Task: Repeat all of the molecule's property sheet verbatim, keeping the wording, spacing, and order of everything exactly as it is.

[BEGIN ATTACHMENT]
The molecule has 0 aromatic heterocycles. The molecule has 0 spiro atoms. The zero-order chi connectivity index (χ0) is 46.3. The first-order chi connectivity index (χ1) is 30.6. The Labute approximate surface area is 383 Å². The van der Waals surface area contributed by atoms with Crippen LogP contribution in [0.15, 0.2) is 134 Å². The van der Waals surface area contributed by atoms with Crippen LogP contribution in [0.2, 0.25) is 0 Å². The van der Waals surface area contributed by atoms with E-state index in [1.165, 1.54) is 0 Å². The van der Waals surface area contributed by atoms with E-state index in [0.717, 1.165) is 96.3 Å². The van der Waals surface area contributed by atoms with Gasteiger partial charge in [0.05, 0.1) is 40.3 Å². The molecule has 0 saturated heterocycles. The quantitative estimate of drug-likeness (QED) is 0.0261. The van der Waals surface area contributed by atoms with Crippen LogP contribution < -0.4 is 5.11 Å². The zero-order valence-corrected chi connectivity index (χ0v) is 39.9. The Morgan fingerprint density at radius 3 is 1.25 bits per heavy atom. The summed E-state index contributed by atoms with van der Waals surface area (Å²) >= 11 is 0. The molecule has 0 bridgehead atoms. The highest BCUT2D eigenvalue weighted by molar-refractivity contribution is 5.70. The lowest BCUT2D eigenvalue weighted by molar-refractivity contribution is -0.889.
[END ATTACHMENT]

The molecule has 0 aromatic heterocycles. The molecule has 0 spiro atoms. The zero-order chi connectivity index (χ0) is 46.3. The first-order chi connectivity index (χ1) is 30.6. The Labute approximate surface area is 383 Å². The van der Waals surface area contributed by atoms with Crippen LogP contribution in [0.15, 0.2) is 134 Å². The van der Waals surface area contributed by atoms with Crippen LogP contribution in [0.2, 0.25) is 0 Å². The van der Waals surface area contributed by atoms with E-state index in [1.165, 1.54) is 0 Å². The van der Waals surface area contributed by atoms with E-state index in [0.717, 1.165) is 96.3 Å². The van der Waals surface area contributed by atoms with Gasteiger partial charge in [0.05, 0.1) is 40.3 Å². The molecule has 0 saturated heterocycles. The quantitative estimate of drug-likeness (QED) is 0.0261. The van der Waals surface area contributed by atoms with Crippen LogP contribution < -0.4 is 5.11 Å². The zero-order valence-corrected chi connectivity index (χ0v) is 39.9. The Morgan fingerprint density at radius 3 is 1.25 bits per heavy atom. The summed E-state index contributed by atoms with van der Waals surface area (Å²) >= 11 is 0. The molecule has 0 bridgehead atoms. The highest BCUT2D eigenvalue weighted by molar-refractivity contribution is 5.70. The lowest BCUT2D eigenvalue weighted by molar-refractivity contribution is -0.889.